2. Of or relating to the material world; worldly: the temporal possessions of the Church.
        3. Lasting only for a time; not eternal; passing: our temporal existence.
        4. Secular or lay; civil: lords temporal and spiritual.

        How does the original Greek read?

        4:18 μη σκοπουντων ημων τα βλεπομενα αλλα τα μη βλεπομενα τα γαρ βλεπομενα προσκαιρα τα δε μη βλεπομενα αιωνια

        Or loosely translated by me helped by 😉 :

        http://net.bible.org/#!bible/2+Corinthians+4:18

        “Not paying attention to what can be seen, felt or touched, but to that which cannot be seen, felt or touched. For that which is seen is for a short time, but that which is not seen is without time and forever.”

        The Greeks didn’t really have that ambiguity. Did they know something that we don’t readily acknowledge? It goes hand in hand with the foreknowledge of God, Theory of relativity and the time/space continuum. Is there time in Heaven? 😉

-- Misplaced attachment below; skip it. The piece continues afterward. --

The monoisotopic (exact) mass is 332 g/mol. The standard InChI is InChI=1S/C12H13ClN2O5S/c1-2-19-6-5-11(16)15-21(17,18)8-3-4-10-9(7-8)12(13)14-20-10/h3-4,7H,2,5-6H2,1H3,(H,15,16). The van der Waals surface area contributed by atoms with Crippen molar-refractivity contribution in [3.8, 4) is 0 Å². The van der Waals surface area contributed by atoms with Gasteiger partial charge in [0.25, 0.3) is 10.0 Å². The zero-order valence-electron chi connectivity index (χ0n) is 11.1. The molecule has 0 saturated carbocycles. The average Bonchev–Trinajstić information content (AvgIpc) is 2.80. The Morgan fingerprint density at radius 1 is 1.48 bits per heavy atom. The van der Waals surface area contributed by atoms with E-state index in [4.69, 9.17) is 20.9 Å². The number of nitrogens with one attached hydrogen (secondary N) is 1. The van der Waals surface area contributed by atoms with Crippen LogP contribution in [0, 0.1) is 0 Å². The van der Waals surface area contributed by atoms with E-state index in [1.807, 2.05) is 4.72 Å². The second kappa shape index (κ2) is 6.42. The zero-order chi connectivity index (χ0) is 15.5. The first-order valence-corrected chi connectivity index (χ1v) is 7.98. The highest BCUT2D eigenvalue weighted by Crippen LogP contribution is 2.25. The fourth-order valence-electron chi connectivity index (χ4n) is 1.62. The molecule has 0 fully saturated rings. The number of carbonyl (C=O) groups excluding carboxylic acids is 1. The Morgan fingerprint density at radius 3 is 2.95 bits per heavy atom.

1. Thanks Glen. Your translation supports my point nicely. Time is related to the relative domain. We measure time with space and space with time based on our finite level of consciousness. The soul is infinite and timeless as is its home–heaven.

  16. Phil,
    Greatly enjoyed the podcast. Do you feel comfortable sharing your thoughts/impressions of God. Do you see him as defined in traditional mormon doctrine terms?

    1. Oh Rad!!! A fair question. I don’t know how to answer in less than 10 pages without being misunderstood. I won’t do 10 pages so give me a few days so I can distill something concise and clear.